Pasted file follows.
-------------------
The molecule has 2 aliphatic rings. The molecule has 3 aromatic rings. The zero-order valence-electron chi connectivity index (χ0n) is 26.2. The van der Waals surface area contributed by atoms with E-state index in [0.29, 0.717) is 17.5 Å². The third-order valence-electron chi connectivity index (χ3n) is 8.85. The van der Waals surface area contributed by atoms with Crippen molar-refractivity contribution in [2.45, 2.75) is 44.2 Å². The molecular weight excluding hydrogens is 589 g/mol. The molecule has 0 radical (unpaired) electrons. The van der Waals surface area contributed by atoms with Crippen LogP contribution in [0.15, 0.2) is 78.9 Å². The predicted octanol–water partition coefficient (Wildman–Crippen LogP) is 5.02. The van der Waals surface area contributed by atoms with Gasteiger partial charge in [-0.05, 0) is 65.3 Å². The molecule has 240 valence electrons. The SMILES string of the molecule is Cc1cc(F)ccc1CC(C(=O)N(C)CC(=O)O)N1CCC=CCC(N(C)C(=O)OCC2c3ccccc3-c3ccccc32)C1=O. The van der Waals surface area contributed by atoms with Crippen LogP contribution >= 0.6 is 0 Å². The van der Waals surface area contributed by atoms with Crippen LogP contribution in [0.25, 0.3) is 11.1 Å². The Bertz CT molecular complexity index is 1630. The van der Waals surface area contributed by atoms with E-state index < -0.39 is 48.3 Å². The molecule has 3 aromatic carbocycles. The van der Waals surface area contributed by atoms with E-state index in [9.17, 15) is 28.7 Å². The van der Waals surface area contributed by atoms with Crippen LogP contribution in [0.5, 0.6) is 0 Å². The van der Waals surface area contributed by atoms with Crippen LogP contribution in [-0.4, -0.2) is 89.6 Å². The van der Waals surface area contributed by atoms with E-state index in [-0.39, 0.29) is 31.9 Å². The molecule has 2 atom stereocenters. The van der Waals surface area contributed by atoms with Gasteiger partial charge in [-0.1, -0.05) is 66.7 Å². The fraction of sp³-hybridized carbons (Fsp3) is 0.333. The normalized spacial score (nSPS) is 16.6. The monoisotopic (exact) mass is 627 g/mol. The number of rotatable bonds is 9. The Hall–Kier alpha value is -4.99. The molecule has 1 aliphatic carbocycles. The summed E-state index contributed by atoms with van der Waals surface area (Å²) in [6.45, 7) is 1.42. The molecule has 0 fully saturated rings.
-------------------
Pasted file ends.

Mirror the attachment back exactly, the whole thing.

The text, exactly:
The molecule has 2 aliphatic rings. The molecule has 3 aromatic rings. The zero-order valence-electron chi connectivity index (χ0n) is 26.2. The van der Waals surface area contributed by atoms with E-state index in [0.29, 0.717) is 17.5 Å². The third-order valence-electron chi connectivity index (χ3n) is 8.85. The van der Waals surface area contributed by atoms with Crippen molar-refractivity contribution in [2.45, 2.75) is 44.2 Å². The molecular weight excluding hydrogens is 589 g/mol. The molecule has 0 radical (unpaired) electrons. The van der Waals surface area contributed by atoms with Crippen LogP contribution in [0.15, 0.2) is 78.9 Å². The predicted octanol–water partition coefficient (Wildman–Crippen LogP) is 5.02. The van der Waals surface area contributed by atoms with Gasteiger partial charge in [-0.05, 0) is 65.3 Å². The molecule has 240 valence electrons. The SMILES string of the molecule is Cc1cc(F)ccc1CC(C(=O)N(C)CC(=O)O)N1CCC=CCC(N(C)C(=O)OCC2c3ccccc3-c3ccccc32)C1=O. The van der Waals surface area contributed by atoms with Crippen LogP contribution >= 0.6 is 0 Å². The van der Waals surface area contributed by atoms with Crippen LogP contribution in [0.25, 0.3) is 11.1 Å². The Bertz CT molecular complexity index is 1630. The van der Waals surface area contributed by atoms with E-state index < -0.39 is 48.3 Å². The molecule has 3 aromatic carbocycles. The van der Waals surface area contributed by atoms with E-state index in [9.17, 15) is 28.7 Å². The van der Waals surface area contributed by atoms with Crippen LogP contribution in [0.5, 0.6) is 0 Å². The van der Waals surface area contributed by atoms with Crippen LogP contribution in [-0.4, -0.2) is 89.6 Å². The van der Waals surface area contributed by atoms with E-state index in [-0.39, 0.29) is 31.9 Å². The molecule has 2 atom stereocenters. The van der Waals surface area contributed by atoms with Gasteiger partial charge in [-0.1, -0.05) is 66.7 Å². The fraction of sp³-hybridized carbons (Fsp3) is 0.333. The normalized spacial score (nSPS) is 16.6. The monoisotopic (exact) mass is 627 g/mol. The number of rotatable bonds is 9. The Hall–Kier alpha value is -4.99. The molecule has 1 aliphatic carbocycles. The summed E-state index contributed by atoms with van der Waals surface area (Å²) in [6.45, 7) is 1.42. The molecule has 0 fully saturated rings.